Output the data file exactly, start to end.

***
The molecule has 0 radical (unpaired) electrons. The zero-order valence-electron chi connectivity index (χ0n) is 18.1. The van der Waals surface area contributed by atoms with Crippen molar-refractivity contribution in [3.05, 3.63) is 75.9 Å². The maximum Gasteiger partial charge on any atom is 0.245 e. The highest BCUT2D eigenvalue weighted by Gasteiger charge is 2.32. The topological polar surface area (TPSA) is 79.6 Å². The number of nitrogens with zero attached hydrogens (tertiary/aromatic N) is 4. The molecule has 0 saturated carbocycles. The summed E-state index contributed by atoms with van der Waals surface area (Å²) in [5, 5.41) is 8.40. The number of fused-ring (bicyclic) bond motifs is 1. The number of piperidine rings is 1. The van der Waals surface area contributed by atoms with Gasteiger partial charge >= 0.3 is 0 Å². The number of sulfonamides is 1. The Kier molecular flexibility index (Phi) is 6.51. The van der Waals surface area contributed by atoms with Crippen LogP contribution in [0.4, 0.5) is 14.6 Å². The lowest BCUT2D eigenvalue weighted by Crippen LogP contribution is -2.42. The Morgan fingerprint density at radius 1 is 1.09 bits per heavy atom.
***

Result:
The molecule has 0 radical (unpaired) electrons. The zero-order valence-electron chi connectivity index (χ0n) is 18.1. The van der Waals surface area contributed by atoms with Crippen molar-refractivity contribution in [3.05, 3.63) is 75.9 Å². The maximum Gasteiger partial charge on any atom is 0.245 e. The highest BCUT2D eigenvalue weighted by Gasteiger charge is 2.32. The topological polar surface area (TPSA) is 79.6 Å². The number of nitrogens with zero attached hydrogens (tertiary/aromatic N) is 4. The molecule has 0 saturated carbocycles. The summed E-state index contributed by atoms with van der Waals surface area (Å²) in [5, 5.41) is 8.40. The number of fused-ring (bicyclic) bond motifs is 1. The number of piperidine rings is 1. The van der Waals surface area contributed by atoms with Gasteiger partial charge >= 0.3 is 0 Å². The number of sulfonamides is 1. The Kier molecular flexibility index (Phi) is 6.51. The van der Waals surface area contributed by atoms with Crippen LogP contribution in [0.4, 0.5) is 14.6 Å². The lowest BCUT2D eigenvalue weighted by Crippen LogP contribution is -2.42. The Morgan fingerprint density at radius 1 is 1.09 bits per heavy atom.